Storified.me in association with Tipping Point brings to you 25 finalist of the Competition Tipping Point 1.0. A unique pitching competition for identifying, mentoring and “tipping” women entrepreneurs. So watch out for the 25 amazing stories in the next few weeks.
“Life is all about momentary flux, this shall pass. Every composite thing must decay.”
India is an economy that reels under a huge divide between the urban and the rural classes. More often than not, villages are shadowed and ignored while all the benefits and development are enjoyed by the rural class. Sitting in an urban household, we often have conversations over chai about how we should change the economy and create an impact, but how many of us do it?
Nupur Agarwal, a social entrepreneur from Uttarakhand is changing lives and going out of her way to make that difference. Born and brought up in Dehradun, she chose to pursue her education from a boarding school. Her school was a space where she could explore her interests and excel in them. She fondly remembers, “My principal was my inspiration as she taught me to believe in myself. This teaching helped me figure that music, leadership and finding innovative solutions were my core interests.”
She went on to pursue Business and entrepreneur studies from Lancaster University where she was introduced to the concept of “Social entrepreneurship”. During her course of study, she did many part-time jobs, community service, traveled Europe and built her perspective as a global citizen.
In August 2013, when she came back to India, she was determined to do something for the people of India, the rural class, people who mattered. A year passed by, though, and she got deeply engaged in her family business. Through her successful insights, they could expand the business from one family entertainment centers to four of them.
It was when she was diagnosed with Dengue in October 2014 did she get time to ponder about life and act on her social entrepreneurship plans. The one month of bed rest gave her time to think and strengthen her belief in doing something powerful that would empower the masses.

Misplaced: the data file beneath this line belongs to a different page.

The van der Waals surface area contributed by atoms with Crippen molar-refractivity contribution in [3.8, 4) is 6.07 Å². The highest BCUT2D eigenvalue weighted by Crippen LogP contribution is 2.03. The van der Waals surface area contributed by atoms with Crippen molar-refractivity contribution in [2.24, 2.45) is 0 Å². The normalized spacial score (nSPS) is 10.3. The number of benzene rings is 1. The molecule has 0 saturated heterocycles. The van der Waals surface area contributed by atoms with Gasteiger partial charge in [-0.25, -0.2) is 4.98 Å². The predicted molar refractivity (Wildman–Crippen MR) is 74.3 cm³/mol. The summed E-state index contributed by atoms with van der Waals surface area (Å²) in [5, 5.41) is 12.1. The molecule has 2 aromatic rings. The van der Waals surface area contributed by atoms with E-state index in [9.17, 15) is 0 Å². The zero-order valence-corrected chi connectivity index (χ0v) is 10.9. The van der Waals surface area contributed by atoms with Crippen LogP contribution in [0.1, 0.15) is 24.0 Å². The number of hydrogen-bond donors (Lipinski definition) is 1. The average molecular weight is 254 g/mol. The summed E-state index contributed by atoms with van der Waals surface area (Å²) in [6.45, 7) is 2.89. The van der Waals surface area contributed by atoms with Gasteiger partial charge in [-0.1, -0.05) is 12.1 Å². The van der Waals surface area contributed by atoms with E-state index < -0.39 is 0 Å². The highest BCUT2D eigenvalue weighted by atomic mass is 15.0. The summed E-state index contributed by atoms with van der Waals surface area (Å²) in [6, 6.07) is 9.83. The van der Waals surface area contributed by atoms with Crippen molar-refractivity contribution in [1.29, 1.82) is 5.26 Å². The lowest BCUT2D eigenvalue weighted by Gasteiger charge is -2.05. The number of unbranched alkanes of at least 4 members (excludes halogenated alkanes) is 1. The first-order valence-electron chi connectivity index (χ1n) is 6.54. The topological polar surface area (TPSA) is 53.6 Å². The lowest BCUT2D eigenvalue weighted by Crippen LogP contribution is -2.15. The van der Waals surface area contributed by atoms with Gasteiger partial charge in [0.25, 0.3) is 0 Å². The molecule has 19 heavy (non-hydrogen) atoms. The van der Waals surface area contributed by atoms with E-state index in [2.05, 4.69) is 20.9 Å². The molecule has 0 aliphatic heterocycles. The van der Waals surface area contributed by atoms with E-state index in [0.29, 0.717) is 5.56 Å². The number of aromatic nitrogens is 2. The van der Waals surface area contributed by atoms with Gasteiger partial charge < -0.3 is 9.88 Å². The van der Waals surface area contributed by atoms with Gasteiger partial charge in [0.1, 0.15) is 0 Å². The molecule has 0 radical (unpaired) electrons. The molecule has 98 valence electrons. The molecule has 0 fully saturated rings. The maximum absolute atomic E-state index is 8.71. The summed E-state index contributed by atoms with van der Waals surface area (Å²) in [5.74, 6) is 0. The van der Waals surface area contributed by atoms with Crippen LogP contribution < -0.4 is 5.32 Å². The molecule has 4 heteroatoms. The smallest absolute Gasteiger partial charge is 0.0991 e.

There were two issues that bothered her – the lack of self-expression and the high level of discrimination in the society. In June 2015, she founded the Dehradun Drum Circle to help people express through music, dance, and art. It was a place where people from all walks of life were welcomed without discrimination. The movement was a success and Nupur started organizing two circles in a month. Today, 20000 people follow the movement and Nupur hopes someday this can become a global movement leading towards a larger religion called “Happy Humanism”.
With one of her issues being sorted, she was on the lookout for innovative solutions for the other issue in her life – discrimination in the society. One day, while handling her family business, she came across a candidate applying for the position of a sales boy. A conversation with him gave her food for thought.
She sat down to research and the result was “Evolve”. In Nupur’s words, “Evolve is an ecosystem which gives socioeconomic benefit to rural people and uplifts environmental and cultural awareness among urban people via products and services.”
The concept is simple as well as unique. Nupur has come up with a range of products and services to pique the interest of the buyers, but at the same time being environment-friendly. The returns and benefits are used to empower the people in the villages.
Evolve has plantable pencils, books, and calendars made from recycled paper and elephant poop. What is unique is that once you have used the pencils, books or calendars, you can sow them in the soil and it would bloom into a beautiful flowering plant, herb or vegetable. There are seeds packed into the products.
Rural tourism is slowly picking up in our country and many tourists want to explore the real India, the village life. Evolve helps plan your trip and gain insight into the lives and lifestyle of the rural people. Evolve also has a farmer’s market meaning you can purchase organic produce directly from them.
While the ideas are unique, the implementation for Nupur has been painful. She hasn’t been able to secure funds and is still struggling to make this happen on a bigger scale. She says, “ We are unable to raise funds due to lack of awareness regarding social enterprise amongst investors. I am not looking for grants but need funds for my business model. I want to create a sustainable ecosystem to empower people”
Nupur has turned to social media and believes the way to reach out to people is by delivering a great story through videos and vlogs. These reach out to the clients and send the message effectively. Her Drum circle and her interest in nature, music dance and meditation help her keep motivated through her struggles.
On the path she has taken, she knows the struggles are unlimited but it would end in the smiling faces of rural people. She believes in keeping doing what you love but do something that matters.
On an ending note, she advises, “Be your unique self. Believe in becoming and not in being. Live your life by the presence and not by possession.”